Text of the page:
The crowds continued to grow larger with every passing Erev Rosh Chodesh and eventually, ISSM, a local private security firm, stationed personnel at the cemetery each month to ensure that things proceeded smoothly. The dirt parking lot was expanded and covered in gravel to accommodate more cars and, thankfully, a solid paving job this summer filled in the potholes that threatened the suspension of many a passing car. Dividers have been put up to designate a separate lane for women to access the ladies’ side of the matzeva, with a slot in the mechitza providing access to submit kvitlach to the Rebbe’s tzion. A center path is clearly marked for kohanim, allowing them to get as close as halachically possible, while a large sign at the bottom of the hill respectfully asks visitors to refrain from using smartphones while on cemetery grounds.

Drastic changes have taken place since 2015 to accommodate the increasing number of visitors on the Rebbe’s yahrzeit. In addition to the large tent at the gravesite, multiple tents dot the area including one for men’s candle lighting, separate food tents for men and women with hot and cold drinks, snacks and sandwiches, one for kohanim and another to accommodate minyanim. The Ramapo Police Department manages traffic in the area, shutting down some nearby streets and diverting traffic to others during the busiest times of the day, with shuttle buses ferrying visitors to and from designated parking areas in order to keep things moving smoothly on the normally quiet suburban roads. Chaverim of Rockland reported that this year a record number of people flocked to the cemetery just hours after Simchas Torah ended, with many who had spent yom tov in the Catskills making a detour to the beis olam on their way back to the city. An estimated 25,000 people descended upon the cemetery for the Ribnitzer Rebbe’s yahrtzeit this year, a number that is only likely to grow.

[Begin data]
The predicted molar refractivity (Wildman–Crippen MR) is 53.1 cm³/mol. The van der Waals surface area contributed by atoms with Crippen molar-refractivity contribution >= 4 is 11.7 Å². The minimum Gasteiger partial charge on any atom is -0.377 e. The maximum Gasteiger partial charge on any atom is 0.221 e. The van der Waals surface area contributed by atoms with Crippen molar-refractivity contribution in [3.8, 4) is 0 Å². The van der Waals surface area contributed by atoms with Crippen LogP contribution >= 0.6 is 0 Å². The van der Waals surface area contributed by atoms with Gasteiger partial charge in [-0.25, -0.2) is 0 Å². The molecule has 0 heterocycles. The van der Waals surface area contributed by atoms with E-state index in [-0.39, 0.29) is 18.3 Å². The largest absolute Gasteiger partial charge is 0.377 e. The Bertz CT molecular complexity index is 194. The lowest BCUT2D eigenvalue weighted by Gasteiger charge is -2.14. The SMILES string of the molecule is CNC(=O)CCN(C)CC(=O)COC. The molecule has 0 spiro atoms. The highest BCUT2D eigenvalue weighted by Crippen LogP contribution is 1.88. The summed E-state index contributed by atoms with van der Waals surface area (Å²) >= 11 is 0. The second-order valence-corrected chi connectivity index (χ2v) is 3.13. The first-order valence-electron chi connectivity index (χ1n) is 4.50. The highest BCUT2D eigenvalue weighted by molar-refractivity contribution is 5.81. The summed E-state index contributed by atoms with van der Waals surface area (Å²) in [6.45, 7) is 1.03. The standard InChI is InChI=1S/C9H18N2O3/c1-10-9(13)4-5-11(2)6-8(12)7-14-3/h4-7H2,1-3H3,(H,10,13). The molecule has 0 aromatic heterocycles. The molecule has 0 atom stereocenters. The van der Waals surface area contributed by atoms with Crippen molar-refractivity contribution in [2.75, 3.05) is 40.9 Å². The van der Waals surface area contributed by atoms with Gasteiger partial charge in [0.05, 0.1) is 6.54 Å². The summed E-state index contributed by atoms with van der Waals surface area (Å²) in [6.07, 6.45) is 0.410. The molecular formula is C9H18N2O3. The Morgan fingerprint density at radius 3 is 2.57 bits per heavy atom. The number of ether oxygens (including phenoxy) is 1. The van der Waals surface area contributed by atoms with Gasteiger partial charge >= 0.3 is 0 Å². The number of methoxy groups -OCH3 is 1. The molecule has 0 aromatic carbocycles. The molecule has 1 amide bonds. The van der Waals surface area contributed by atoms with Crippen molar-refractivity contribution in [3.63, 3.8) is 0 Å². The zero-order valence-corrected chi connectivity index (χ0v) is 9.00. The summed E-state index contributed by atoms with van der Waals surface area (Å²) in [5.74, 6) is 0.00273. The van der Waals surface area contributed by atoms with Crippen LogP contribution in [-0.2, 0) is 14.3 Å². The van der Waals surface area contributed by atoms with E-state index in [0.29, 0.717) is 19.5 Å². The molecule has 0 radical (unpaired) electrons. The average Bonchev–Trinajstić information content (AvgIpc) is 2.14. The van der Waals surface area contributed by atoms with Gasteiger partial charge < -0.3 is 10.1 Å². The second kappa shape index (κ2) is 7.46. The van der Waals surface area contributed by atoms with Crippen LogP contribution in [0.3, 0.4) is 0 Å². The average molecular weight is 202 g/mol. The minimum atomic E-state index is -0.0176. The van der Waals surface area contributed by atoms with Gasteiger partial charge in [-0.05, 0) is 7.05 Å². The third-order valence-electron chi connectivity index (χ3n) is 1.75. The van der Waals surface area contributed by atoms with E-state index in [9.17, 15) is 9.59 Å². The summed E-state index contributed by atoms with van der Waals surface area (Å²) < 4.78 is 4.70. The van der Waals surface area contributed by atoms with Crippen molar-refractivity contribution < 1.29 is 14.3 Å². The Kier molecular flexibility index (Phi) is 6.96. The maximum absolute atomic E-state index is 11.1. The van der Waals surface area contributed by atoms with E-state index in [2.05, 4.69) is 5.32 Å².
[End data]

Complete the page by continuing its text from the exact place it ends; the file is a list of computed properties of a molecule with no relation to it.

Ironically, in my own little corner of the world, many people have still never heard of the Ribnitzer Rebbe. Every year on Isru Chag Sukkos, someone pops up on our neighborhood chat asking “Does anyone know what is going on at the cemetery today?” It is almost funny to imagine that people travel from miles away to daven by the Ribnitzer Rebbe, while people who live within walking distance of his burial place have no idea of the treasure who is literally in their own backyards.

As the Ribinitzer Rebbe’s reputation as a miracle worker continues to proliferate, even now 24 years after his passing, I submit this offer to those of you who can’t make it up to Monsey. Feel free to email your names and requests to me at sandyeller1@gmail.com – I’ll be happy to pop over to the beis olam and say a kapitel on your behalf. While I can’t promise any miracles, a prayer said at the grave of a tzaddik certainly has merit and for those who believe, yeshuos may be just a perek of Tehillim away.

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Sandy Eller is a freelance writer who writes for numerous websites, newspapers, magazines and private clients. She can be contacted at sandyeller1@gmail.com.